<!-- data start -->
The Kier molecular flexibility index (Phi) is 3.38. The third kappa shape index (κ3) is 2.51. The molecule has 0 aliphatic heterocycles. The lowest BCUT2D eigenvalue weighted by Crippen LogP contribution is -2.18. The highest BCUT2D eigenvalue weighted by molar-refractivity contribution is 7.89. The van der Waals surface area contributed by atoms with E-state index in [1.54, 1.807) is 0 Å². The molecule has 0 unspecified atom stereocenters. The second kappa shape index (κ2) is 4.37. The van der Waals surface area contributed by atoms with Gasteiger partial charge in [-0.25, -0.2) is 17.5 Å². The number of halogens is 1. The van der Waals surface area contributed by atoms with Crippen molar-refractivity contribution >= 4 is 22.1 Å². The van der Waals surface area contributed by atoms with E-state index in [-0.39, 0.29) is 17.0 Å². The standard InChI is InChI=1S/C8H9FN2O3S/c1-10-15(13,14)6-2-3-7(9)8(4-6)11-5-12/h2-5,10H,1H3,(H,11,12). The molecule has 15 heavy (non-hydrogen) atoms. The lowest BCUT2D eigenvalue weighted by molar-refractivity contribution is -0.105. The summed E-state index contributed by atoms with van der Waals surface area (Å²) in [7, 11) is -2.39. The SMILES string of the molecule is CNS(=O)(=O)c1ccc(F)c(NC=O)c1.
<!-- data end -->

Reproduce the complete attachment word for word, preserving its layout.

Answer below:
The Kier molecular flexibility index (Phi) is 3.38. The third kappa shape index (κ3) is 2.51. The molecule has 0 aliphatic heterocycles. The lowest BCUT2D eigenvalue weighted by Crippen LogP contribution is -2.18. The highest BCUT2D eigenvalue weighted by molar-refractivity contribution is 7.89. The van der Waals surface area contributed by atoms with E-state index in [1.54, 1.807) is 0 Å². The molecule has 0 unspecified atom stereocenters. The second kappa shape index (κ2) is 4.37. The van der Waals surface area contributed by atoms with Gasteiger partial charge in [-0.25, -0.2) is 17.5 Å². The number of halogens is 1. The van der Waals surface area contributed by atoms with Crippen molar-refractivity contribution >= 4 is 22.1 Å². The van der Waals surface area contributed by atoms with E-state index in [-0.39, 0.29) is 17.0 Å². The standard InChI is InChI=1S/C8H9FN2O3S/c1-10-15(13,14)6-2-3-7(9)8(4-6)11-5-12/h2-5,10H,1H3,(H,11,12). The molecule has 15 heavy (non-hydrogen) atoms. The lowest BCUT2D eigenvalue weighted by molar-refractivity contribution is -0.105. The summed E-state index contributed by atoms with van der Waals surface area (Å²) in [7, 11) is -2.39. The SMILES string of the molecule is CNS(=O)(=O)c1ccc(F)c(NC=O)c1.